The Jerusalem District Planning and Building Committee committee on Tuesday approved the expansion of Jerusalem’s Ramat Shlomo neighborhood, located beyond Jerusalem’s 1967 borders. The plan calls for the construction of 640 new housing units, some of which will be built on privately owned Palestinian land.
The district committee rejected objections to building in the area, which lies between Ramat Shlomo and the Palestinian neighborhood of Beit Hanina and is currently designated as an open space, meaning areas that are not constructed and do not have a zoning plan. Major opposition to the plan came from the non-profit group Ir Amim, in part on the argument that the new neighborhood was would be built on privately owned Palestinian land.
The district planning committee rejected the objections, however, saying that most of the land belongs jointly to both Israelis and Palestinians and that the developers will buy out the Palestinian owners’ interests. Ir Amim, a group that aims at making Jerusalem “a more equitable and sustainable city for the Israelis and Palestinians,” said developers should have divided the land so that the each landlord would get construction rights in accordance with how much land she owns. This would have allowed the Palestinian owners to benefit from the plan as well; instead, the developers chose to submit a plan that does not take the Palestinian owners into consideration, Ir Amim said.
As a result, Ir Amim says, the private Palestinian lands were expropriated and will be used for roads and public areas. The areas earmarked for roads and public areas are in keeping with planning needs, the district planning committee said. The committee also considered objections from the Society for the Protection of Nature in Israel, which claimed that the area into which Ramat Shlomo is to be expanded is ecologically sensitive. The planning committee agreed with a portion of that argument and imposed restrictions so as not to encourage the proliferation of the rock hyrax, a small mammal that carries the skin disease leishmania, and limitations on fencing and lighting so that other wildlife in the area will not be disturbed.
“It’s very disappointing that the district committee relied on formalistic reasons to approve a step that violates the property rights of Palestinian landowners through and through,” Ir Amim researcher Aviv Tatarsky said in response. “These aren’t extremist settlers in outposts somewhere out on hilltops in Samaria [the northern West Bank] but state institutions that are working in Israel’s capital city. This decision is additional proof that Israeli control in East Jerusalem means a regime based on serious discrimination.”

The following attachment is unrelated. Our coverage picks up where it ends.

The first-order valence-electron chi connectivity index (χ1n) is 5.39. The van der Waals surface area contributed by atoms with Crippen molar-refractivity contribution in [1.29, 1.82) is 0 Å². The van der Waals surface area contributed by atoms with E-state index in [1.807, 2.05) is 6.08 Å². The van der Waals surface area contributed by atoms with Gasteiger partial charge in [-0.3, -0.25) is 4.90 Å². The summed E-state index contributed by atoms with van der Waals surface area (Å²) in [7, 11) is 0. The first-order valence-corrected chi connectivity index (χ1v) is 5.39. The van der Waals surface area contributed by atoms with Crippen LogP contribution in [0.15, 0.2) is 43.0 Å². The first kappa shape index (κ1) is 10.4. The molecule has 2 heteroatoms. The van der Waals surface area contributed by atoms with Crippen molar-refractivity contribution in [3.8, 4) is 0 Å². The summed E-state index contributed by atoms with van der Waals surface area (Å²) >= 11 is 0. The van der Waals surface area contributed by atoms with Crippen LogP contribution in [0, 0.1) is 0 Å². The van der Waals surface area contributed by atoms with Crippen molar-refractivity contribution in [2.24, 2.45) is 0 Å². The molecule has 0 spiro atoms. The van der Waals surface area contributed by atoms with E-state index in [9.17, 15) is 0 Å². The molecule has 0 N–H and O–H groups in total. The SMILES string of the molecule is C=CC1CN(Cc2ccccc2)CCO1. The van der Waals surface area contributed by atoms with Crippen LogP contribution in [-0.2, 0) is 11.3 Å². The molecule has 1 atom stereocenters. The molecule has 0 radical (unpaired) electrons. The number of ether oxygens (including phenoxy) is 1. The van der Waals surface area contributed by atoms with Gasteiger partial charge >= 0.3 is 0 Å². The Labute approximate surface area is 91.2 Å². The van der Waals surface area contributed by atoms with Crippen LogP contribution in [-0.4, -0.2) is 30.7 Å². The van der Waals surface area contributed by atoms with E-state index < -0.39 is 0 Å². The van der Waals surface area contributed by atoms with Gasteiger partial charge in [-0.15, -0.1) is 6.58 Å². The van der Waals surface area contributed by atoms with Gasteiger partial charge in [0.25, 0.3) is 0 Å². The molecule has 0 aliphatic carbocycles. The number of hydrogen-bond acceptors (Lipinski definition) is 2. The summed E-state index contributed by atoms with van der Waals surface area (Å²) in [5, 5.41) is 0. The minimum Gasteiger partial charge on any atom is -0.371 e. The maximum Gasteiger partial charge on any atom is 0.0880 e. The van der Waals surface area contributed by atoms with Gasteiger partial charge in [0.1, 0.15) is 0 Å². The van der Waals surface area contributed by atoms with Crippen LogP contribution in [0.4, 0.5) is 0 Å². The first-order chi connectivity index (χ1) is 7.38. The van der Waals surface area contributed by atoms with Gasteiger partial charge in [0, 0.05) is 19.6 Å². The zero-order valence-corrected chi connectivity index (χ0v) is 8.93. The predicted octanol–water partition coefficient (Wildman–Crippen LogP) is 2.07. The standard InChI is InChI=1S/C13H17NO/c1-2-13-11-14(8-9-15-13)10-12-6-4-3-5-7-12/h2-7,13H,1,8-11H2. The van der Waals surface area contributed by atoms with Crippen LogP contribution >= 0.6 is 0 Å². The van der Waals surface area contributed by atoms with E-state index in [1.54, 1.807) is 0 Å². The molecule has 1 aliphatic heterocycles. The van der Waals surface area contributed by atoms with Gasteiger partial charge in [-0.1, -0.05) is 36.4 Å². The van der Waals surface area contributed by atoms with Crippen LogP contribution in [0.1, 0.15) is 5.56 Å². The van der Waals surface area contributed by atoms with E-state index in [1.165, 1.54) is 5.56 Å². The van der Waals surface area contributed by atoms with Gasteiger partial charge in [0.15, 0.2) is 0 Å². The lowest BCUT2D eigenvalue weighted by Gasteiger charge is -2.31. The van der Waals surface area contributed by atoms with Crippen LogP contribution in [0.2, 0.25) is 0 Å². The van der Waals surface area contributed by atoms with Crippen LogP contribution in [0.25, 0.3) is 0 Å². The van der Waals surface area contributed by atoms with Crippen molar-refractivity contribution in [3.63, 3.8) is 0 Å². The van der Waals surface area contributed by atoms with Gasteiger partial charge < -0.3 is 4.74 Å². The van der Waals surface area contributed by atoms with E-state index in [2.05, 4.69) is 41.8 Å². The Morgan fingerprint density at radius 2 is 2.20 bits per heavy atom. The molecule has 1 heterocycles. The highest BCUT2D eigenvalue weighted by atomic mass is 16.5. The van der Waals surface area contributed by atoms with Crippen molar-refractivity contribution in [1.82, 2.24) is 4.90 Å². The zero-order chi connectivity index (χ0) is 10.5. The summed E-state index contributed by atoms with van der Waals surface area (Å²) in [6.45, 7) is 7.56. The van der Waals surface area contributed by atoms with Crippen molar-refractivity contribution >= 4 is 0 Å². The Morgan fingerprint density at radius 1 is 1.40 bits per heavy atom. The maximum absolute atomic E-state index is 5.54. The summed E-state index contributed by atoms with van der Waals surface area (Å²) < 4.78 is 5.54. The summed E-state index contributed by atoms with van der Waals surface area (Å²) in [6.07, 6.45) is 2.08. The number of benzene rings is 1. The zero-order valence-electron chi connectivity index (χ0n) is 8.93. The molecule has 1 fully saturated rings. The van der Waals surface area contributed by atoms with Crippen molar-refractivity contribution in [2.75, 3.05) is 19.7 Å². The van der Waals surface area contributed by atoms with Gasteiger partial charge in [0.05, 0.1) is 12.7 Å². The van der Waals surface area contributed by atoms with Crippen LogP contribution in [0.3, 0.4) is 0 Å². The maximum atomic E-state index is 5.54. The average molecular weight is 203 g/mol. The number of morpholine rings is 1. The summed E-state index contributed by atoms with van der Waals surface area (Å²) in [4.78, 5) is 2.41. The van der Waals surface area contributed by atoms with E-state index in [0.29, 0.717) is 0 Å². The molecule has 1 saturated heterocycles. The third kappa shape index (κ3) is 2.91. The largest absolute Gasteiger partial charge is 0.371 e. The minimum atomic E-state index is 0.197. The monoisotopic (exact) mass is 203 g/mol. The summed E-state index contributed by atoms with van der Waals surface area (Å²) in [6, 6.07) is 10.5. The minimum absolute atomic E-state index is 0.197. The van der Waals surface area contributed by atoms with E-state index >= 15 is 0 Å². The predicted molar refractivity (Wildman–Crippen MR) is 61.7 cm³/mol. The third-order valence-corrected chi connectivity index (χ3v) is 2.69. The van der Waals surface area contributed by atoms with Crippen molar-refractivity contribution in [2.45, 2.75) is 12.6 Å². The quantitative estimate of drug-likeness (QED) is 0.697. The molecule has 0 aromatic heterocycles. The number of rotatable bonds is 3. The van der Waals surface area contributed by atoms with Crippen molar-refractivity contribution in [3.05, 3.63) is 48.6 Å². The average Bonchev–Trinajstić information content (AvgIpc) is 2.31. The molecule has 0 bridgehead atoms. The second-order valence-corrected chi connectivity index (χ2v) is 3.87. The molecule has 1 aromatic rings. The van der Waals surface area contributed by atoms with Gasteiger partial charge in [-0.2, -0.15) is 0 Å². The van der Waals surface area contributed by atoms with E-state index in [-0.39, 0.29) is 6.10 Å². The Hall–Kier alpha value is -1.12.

Ramat Shlomo, which is an ultra-Orthodox neighborhood, is controversial for its location in an area the international community generally considers occupied since Israel captured it and all of East Jerusalem in the 1967 Six-Day War. Israel annexed East Jerusalem, unlike the rest of the West Bank, in 1967. The most high-profile controversy over Ramat Shlomo involved the announcement in 2010 of the approval of 1,600 housing units in the neighborhood during a visit to Israel by then U.S. Vice President Joe Biden. It sparked a crisis between Israel and the Obama administration.
The Palestinian Foreign Ministry strongly criticized Tuesday's decision, which it said encourages the construction of additional settlements and proves that the Trump administration is biased in favor of the settlement enterprise. The ministry added that the move "encourages Israel's extreme right, which plans to swallow the West Bank and hinder any international effort to achieve peace based on the two-state solution."
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